Welcome The Howling Tones / The Greasy Slicks / Psyche / Ben Longman [Live Review – The Boileroom, Guildford, 10/7/14]
If you were to walk into The Boileroom today, you wouldn’t be able to tell that said widely loved and respected venue is currently under threat of closure from a couple of local residents. The staff and management are nothing if not professional, and last night’s show – the result of a collaboration between The Boileroom, promoters Noise Theory, and local music school ACM – went off without any externally obvious hitches. The evening’s entertainment was provided by:
When faced with a sparsely populated room, an act’s true personality really comes out. Some will whine and moan, turn in a stroppy half-attempt at a performance, and practically run offstage when their time is up. Ben Longman, on the other hand, is a true professional.
Ben Longman’s set consisted of graceful, lilting folk played with equal parts elegance and deeply felt passion. This guy is obviously ambitious, making his friendly and humorously self-deprecating between-song banter all the more welcome. New song Steady As The Riverbed was a personal highlight, along with a poignant set-closing tune about the ever-present and widely ignored dangers of alcoholism.
Overall, a great start to the evening. If you’re heading to a show and know Ben Longman is going to be opening, get there early!
Brought down all the way from Glasgow by ACM’s Business School head honcho Ewan Grant, Psyche’s attitude-laden blues rock was the perfect stepping stone between Ben Longman and The Greasy Slicks. Dirty, nasty, and boasting a bassist wielding an instrument that looks like a weapon from Star Trek, Psyche have one foot in the past and the other firmly in the future. Their music would fit perfectly into the soundtrack of a Tarantino movie; I could imagine a guy cutting another guy’s ear off to a Psyche song, although thankfully that didn’t actually happen during their set.
Overall: These guys may have been going for some three decades, but they’re still able to show the kids how it’s done.
The Greasy Slicks
I’d never seen The Greasy Slicks live before last night, but I recognised their frontman and bassist from their session work with TMMP favourites Princess Slayer. The Greasy Slicks sit about as far from slick, heavily produced EDM as it’s possible to get without discarding electric instruments altogether, making their mastery over the earthy and organic world of blues rock all the more impressive. If there’s a word that sums The Greasy Slicks up, it is definitely “masterful”.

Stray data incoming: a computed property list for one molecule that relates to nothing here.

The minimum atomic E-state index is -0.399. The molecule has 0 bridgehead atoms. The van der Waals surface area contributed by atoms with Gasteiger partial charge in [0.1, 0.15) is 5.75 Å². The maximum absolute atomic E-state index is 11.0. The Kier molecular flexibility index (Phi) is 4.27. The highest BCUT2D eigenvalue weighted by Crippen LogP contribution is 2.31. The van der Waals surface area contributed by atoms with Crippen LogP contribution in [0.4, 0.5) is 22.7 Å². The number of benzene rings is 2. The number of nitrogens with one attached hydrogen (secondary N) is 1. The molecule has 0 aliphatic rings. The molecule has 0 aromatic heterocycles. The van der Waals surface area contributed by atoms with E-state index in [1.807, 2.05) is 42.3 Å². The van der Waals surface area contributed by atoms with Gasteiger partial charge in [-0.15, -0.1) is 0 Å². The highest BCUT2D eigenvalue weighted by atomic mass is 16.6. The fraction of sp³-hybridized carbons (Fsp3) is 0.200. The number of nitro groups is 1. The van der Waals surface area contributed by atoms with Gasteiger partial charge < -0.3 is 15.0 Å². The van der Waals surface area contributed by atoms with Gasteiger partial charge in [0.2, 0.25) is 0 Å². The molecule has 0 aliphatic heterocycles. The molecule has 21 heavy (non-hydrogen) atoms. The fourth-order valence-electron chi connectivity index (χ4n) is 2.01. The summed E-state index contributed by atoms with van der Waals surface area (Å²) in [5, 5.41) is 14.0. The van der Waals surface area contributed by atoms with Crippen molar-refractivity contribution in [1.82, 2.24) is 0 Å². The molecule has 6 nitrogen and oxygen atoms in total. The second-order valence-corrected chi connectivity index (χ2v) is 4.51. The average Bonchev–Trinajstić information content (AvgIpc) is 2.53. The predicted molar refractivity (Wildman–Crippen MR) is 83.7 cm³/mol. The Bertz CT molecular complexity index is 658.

Think John Mayer pushed a little heavier than usual, and you more or less have it. Spectacular musicianship, spellbinding soloing, a few nods in the direction of modern rock, solid and confident stage presence, an obvious display of hard work and pure passion, a stage soaked in dry ice, and stop-on-a-dime dynamic shifts all earned deservedly rapturous applause. In places, The Greasy Slicks were as heavy as the coach that tried to run me off the road on the drive home; in others they were as fragile as your sanity would be if you stayed awake for four days after draining a bottle of absinthe.
Welcome The Howling Tones
I have to say that The Greasy Slicks stole the show last night – but that does nothing to take away from Welcome The Howling Tones’ own performance. These guys know their shit. I previously saw them play an acoustic set while supporting Nick Oliveri at the Boileroom, and was blown away. Tonight was no different.
These guys are so feral and earthy that they must woodshed in actual woodsheds. Whether eliciting fat, chunky tones from their instruments, combining snakelike basslines with violent wah soloing, or just metaphorically punching their audience about the head with explosive, no-nonsense riffing, Welcome The Howling Tones do it all with panache and indisputable authenticity. Their final tune got battered to within an inch of its life – and then it was all, sadly, over.
Calls from an encore were denied, probably due to The Boileroom’s current neighbour issues. Once that’s sorted out, I hope Welcome The Howling Tones get to come back and play as much as they damn well please. When it happens, I’ll be there.
Kudos to The Boileroom, Noise Theory, ACM, and Ewan Grant for putting on an awesome show. Don’t stop, and keep going!
Psyche, sadly, don’t seem to have an online presence. If they do, please leave the URL in the comments.
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